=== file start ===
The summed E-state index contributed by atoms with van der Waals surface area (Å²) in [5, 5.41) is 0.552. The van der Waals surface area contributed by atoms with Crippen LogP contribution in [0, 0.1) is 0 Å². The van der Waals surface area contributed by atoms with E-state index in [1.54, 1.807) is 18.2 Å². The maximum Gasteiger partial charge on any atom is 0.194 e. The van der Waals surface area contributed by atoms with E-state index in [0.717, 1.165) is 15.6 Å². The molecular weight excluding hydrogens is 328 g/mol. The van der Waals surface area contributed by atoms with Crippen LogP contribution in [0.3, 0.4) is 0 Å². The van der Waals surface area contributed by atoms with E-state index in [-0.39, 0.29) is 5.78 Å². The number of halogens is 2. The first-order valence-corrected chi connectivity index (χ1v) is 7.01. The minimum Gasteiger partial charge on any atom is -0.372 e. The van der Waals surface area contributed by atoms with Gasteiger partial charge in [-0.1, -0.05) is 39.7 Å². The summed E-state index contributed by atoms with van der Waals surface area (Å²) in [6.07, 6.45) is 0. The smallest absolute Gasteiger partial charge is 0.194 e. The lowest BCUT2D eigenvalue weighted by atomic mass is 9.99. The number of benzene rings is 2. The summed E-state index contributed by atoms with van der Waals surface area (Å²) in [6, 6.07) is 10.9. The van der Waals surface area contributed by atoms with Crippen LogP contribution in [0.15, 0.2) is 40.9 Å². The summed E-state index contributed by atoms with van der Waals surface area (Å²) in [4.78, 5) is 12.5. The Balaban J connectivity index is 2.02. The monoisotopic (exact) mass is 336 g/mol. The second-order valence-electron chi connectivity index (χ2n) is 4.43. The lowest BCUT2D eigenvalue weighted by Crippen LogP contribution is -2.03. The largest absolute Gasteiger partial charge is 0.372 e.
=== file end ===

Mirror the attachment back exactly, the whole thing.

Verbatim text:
The summed E-state index contributed by atoms with van der Waals surface area (Å²) in [5, 5.41) is 0.552. The van der Waals surface area contributed by atoms with Crippen LogP contribution in [0, 0.1) is 0 Å². The van der Waals surface area contributed by atoms with E-state index in [1.54, 1.807) is 18.2 Å². The maximum Gasteiger partial charge on any atom is 0.194 e. The van der Waals surface area contributed by atoms with E-state index in [0.717, 1.165) is 15.6 Å². The molecular weight excluding hydrogens is 328 g/mol. The van der Waals surface area contributed by atoms with Crippen LogP contribution in [0.3, 0.4) is 0 Å². The van der Waals surface area contributed by atoms with E-state index in [-0.39, 0.29) is 5.78 Å². The number of halogens is 2. The first-order valence-corrected chi connectivity index (χ1v) is 7.01. The minimum Gasteiger partial charge on any atom is -0.372 e. The van der Waals surface area contributed by atoms with Gasteiger partial charge in [-0.1, -0.05) is 39.7 Å². The summed E-state index contributed by atoms with van der Waals surface area (Å²) in [6.07, 6.45) is 0. The smallest absolute Gasteiger partial charge is 0.194 e. The lowest BCUT2D eigenvalue weighted by atomic mass is 9.99. The number of benzene rings is 2. The summed E-state index contributed by atoms with van der Waals surface area (Å²) in [6, 6.07) is 10.9. The van der Waals surface area contributed by atoms with Crippen LogP contribution in [0.15, 0.2) is 40.9 Å². The summed E-state index contributed by atoms with van der Waals surface area (Å²) in [4.78, 5) is 12.5. The Balaban J connectivity index is 2.02. The monoisotopic (exact) mass is 336 g/mol. The second-order valence-electron chi connectivity index (χ2n) is 4.43. The lowest BCUT2D eigenvalue weighted by Crippen LogP contribution is -2.03. The largest absolute Gasteiger partial charge is 0.372 e.